Picture of the jump to conclusions mat from the movie office space with insert picture of the movie character Tom Smykowski

The jump to conclusions mat

How do we know what we know? How do we know what we should know? I’ve been in the field of educational technology for almost 20 years. Despite my hesitations, I think that makes me a relative expert in the field, and I always have a hard time gauging whether what I know is general knowledge or not.  However, lately, I’ve been getting the sneaking suspicion that those of us in the field are making too many assumptions about the general technology knowledge of teachers and other educational practitioners whose job does not constantly revolve around thinking about technology. I think we get so wrapped up in the possibilities that we see for technology in education that we jump to conclusions about the steps required to integrate whatever solution we’re talking about. We have the tendency to think that the teachers who will be responsible for the integration of technology understand it as well as we do. We may provide some kind of technical PD, where we tell them to click here and click there but, ultimately, I think we sometimes leave them more confused than they were before we started.

I think that we need to take a step back and re-evaluate the technological knowledge of the teachers we’re asking to implement the solution and provide professional development that is appropriate for the level of knowledge they have. We are never going to be successful if the ed tech people are being much more high level than the audience we’re trying to reach. We need to do what we always talk about doing with our students: we need to meet them where they are rather than force them to be where we are.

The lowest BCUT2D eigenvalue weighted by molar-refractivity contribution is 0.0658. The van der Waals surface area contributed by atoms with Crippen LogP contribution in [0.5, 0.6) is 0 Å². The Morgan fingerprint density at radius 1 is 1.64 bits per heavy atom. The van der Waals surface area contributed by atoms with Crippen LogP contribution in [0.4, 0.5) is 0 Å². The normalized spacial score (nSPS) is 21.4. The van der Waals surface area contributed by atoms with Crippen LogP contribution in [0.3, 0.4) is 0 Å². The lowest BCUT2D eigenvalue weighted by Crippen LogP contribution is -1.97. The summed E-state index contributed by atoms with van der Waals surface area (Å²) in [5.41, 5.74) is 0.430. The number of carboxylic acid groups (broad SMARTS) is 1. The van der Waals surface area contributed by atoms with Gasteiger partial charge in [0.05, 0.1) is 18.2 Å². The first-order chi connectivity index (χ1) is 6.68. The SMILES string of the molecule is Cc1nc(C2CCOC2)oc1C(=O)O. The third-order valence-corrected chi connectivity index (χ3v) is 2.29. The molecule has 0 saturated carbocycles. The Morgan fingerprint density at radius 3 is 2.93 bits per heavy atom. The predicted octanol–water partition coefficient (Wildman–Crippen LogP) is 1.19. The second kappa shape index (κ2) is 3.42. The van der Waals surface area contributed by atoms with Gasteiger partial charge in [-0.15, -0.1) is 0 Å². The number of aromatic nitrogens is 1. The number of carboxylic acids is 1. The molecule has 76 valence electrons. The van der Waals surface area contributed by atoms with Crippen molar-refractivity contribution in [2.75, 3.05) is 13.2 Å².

image of connected white puzzle pieces with one missing in the middle

Privacy Lost

It seems that every week that goes by we hear something else horrifying about the Facebook data breach (what’s the best word to use here: breach, leak, theft, or just plain use?). First, according to Cambridge Analytica, it was data from 50 million users, then, according to Facebook, it was 87 million. Then we find out that 2.7 million EU customers also had their data shared with Cambridge Analytica.  Facebook suspended Cambridge Analytica. Then, it was another firm, a Canadian one this time, AggregateIQ, that was suspended by Facebook. Mark Zuckerberg is set to testify before Congress this week. Have we heard the last of the revelations in this scandal? I think not. But the bigger question is should we be surprised that this happened?

This whole scandal begets a bigger question: who are Facebook’s customers? (and for that matter who are Google’s customers?) Are the 2.something billion users the customers? You would think, but those customers don’t pay anything for the privilege of using the intellectual property developed by Facebook, Inc. They don’t pay for the servers required to hold all their pictures, videos, and musings. How does Facebook pay for all that and make Mark Zuckerberg worth almost $70 billion? Why it’s the advertisers who pay for it all, the advertisers who flood to Facebook because the data they get from Facebook allows them to target users much better than any other medium (with the exception of maybe Google).  Those advertisers pay Facebook to learn all about the users: what they like and don’t like, what their beliefs are (political and otherwise), when they go online and what they buy, who their friends are and what their friends think, do and buy. The users are Facebook’s and Google’s product. They are not their customers. It’s easy for Tim Cook, the CEO of Apple, a company that’s sitting on a cash reserve of $285 billion, to wax poetically about how he wouldn’t be in Mark Zuckerberg’s place. Yes, Apple could monetize their user’s information, but they don’t need to. They manufacture products they can sell to consumers and have more cash than they know what to do with it. So hopefully it’s easier to trust Apple that they won’t breach our privacy but we had no reason ever to believe that Facebook or Google won’t.